There’s no doubt about it: Corporates have axed business travel. That said, small and midsize enterprises—often without formalized travel managers—have cut back less and resumed travel more quickly than the big guys, according to Duke Chung, CEO of TravelBank. Chung sells his all-in-one travel and expense platform primarily to the finance teams of SMEs. And, he said, “When you look at the SME category, you do see a pickup in travel compared to the mid- and large-size companies.”
Beaverton, Ore.-based engineering firm GRI, which largely works with U.S. state government agencies, hasn’t slowed down. “Our work has been full steam ahead in terms of projects,” said human resources manager and office administrator Harmony Miller. GRI was deemed an essential business early on, she said. What has changed amid the ongoing coronavirus pandemic is how much Miller is engaging in travel communication, in terms of location information, granular trip details and attention to traveler safety and well-being.
For SMEs, such conversations stand in for what a larger company might implement as a pre-trip approval and a formal risk-mitigation process, said World Travel chief information officer Ivan Imana, whose company recently launched a program to capture more of the SME market segment. Small businesses are checking the safety of a location before sending anyone into the field, and getting approval by asking the traveler’s supervisor directly, he said. “SMEs just want to get that approved and have insights, even before [they] start looking up procurement for that travel,” said Imana.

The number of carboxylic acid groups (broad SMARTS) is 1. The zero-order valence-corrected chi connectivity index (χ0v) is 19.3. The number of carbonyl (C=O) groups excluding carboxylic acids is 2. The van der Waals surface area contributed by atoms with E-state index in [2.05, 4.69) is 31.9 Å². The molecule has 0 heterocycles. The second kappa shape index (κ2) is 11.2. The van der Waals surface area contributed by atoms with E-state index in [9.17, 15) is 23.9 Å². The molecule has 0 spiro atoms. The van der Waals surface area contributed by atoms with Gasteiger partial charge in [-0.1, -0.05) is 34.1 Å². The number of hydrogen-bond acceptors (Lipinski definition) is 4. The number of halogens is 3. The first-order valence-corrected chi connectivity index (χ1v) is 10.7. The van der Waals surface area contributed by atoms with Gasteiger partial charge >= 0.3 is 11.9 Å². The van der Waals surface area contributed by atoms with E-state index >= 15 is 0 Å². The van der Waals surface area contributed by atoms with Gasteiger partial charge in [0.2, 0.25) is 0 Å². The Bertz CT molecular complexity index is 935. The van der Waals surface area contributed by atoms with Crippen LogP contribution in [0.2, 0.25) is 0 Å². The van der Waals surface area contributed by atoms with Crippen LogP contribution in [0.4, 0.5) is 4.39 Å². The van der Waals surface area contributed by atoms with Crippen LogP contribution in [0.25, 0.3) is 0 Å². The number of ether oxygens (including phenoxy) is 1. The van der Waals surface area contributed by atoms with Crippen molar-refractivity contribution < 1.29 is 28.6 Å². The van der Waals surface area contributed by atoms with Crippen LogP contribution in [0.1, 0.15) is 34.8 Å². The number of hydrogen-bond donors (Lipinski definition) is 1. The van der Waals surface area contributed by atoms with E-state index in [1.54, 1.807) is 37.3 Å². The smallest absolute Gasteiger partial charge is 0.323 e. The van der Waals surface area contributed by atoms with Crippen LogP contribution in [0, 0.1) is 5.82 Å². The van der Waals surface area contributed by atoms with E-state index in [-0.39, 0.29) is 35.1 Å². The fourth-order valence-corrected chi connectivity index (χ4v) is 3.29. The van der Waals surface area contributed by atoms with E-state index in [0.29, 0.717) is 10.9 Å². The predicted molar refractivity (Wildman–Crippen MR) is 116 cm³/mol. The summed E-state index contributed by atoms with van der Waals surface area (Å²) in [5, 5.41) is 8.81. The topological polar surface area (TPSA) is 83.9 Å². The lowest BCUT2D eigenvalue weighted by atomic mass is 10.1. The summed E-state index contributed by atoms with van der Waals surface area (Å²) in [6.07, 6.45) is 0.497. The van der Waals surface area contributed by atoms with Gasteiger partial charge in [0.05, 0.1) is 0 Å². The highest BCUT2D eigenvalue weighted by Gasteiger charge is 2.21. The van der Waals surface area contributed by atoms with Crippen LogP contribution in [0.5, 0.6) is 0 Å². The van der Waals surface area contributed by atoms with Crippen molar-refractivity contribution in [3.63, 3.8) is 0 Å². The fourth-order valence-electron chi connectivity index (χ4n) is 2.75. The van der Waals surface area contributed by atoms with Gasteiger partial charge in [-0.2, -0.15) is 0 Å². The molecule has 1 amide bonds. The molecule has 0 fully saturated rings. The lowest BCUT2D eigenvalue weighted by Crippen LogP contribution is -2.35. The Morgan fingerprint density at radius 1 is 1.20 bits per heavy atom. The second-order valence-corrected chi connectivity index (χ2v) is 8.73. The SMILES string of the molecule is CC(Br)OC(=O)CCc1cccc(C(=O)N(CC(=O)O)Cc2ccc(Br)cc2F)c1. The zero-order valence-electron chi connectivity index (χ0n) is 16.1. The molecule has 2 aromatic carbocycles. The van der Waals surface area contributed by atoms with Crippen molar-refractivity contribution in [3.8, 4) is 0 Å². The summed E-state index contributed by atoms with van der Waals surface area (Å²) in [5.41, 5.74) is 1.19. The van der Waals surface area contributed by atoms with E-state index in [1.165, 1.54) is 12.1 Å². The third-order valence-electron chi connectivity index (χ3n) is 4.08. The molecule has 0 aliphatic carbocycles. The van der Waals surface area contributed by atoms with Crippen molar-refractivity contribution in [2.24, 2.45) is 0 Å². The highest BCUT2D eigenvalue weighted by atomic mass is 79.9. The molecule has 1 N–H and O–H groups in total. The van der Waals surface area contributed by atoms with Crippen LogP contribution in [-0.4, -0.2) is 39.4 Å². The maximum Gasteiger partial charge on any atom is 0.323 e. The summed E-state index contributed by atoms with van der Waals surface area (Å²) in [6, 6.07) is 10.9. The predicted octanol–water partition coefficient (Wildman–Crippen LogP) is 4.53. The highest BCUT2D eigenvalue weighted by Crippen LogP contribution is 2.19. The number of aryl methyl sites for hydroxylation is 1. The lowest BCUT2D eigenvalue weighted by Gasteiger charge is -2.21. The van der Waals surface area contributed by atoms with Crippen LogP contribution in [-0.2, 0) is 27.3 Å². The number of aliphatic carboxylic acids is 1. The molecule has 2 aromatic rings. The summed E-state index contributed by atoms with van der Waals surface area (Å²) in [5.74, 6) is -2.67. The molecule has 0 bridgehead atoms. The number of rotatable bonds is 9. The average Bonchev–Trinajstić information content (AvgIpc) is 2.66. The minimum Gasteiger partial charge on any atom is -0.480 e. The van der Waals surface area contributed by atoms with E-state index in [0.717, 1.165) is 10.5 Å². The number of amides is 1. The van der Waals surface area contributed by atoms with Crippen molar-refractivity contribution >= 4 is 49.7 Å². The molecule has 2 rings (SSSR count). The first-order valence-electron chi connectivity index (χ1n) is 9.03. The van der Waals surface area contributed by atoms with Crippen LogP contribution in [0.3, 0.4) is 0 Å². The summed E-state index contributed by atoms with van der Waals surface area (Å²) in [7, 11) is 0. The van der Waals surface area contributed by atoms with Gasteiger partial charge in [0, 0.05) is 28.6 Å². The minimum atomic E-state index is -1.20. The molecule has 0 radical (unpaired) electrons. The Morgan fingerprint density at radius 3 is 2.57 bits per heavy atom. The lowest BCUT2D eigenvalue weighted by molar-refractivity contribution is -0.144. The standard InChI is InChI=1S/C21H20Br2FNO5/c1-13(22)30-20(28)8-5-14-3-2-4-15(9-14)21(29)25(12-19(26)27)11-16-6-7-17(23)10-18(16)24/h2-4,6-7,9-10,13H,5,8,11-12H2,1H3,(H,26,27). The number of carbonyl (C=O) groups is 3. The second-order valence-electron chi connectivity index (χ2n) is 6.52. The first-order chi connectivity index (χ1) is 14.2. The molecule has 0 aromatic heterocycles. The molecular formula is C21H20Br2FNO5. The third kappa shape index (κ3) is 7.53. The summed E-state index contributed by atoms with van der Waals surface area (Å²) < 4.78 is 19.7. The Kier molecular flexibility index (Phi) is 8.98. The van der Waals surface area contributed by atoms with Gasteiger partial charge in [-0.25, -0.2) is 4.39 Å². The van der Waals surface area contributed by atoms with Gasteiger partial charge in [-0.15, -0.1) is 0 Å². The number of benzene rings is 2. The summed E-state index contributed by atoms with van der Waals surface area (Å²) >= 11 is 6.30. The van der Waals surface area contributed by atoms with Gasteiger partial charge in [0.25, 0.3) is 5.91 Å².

Employee-owned GRI is small—it has 38 technical staff. Given that and the fact that the company’s travel footprint generally is regional, a low-tech approach to traveler education, risk mitigation and trip approval is manageable. Not having a dedicated travel manager hasn’t been an obstacle to program effectiveness or employee productivity.
“The number of people we have traveling at any given time is counted on one hand,” Miller said. Still, it’s her responsibility as HR and office manager to source the right travel providers, address any questions travelers may have about business locations and make sure all parties get the right details.
Those priorities, she said, definitely have changed.
Before the pandemic, travel bookings focused on convenience to the job site, for example. Now, Miller said, the firm is focused on “finding a hotel that’s taking [the pandemic] seriously… and [on] how they are cleaning and what are their protocols.”
Miller said she relies on voluntary disclosures from properties about how they keep guests safe and whether they enforce protocols like mask requirements for employees and guests. But she’s also following up with employees after they travel regarding their comfort level in a given property and to better understand actual performance on these measures to inform future bookings. The company supports travelers who need to switch hotels upon arrival if their original choice isn’t meeting protocol expectations, Miller said.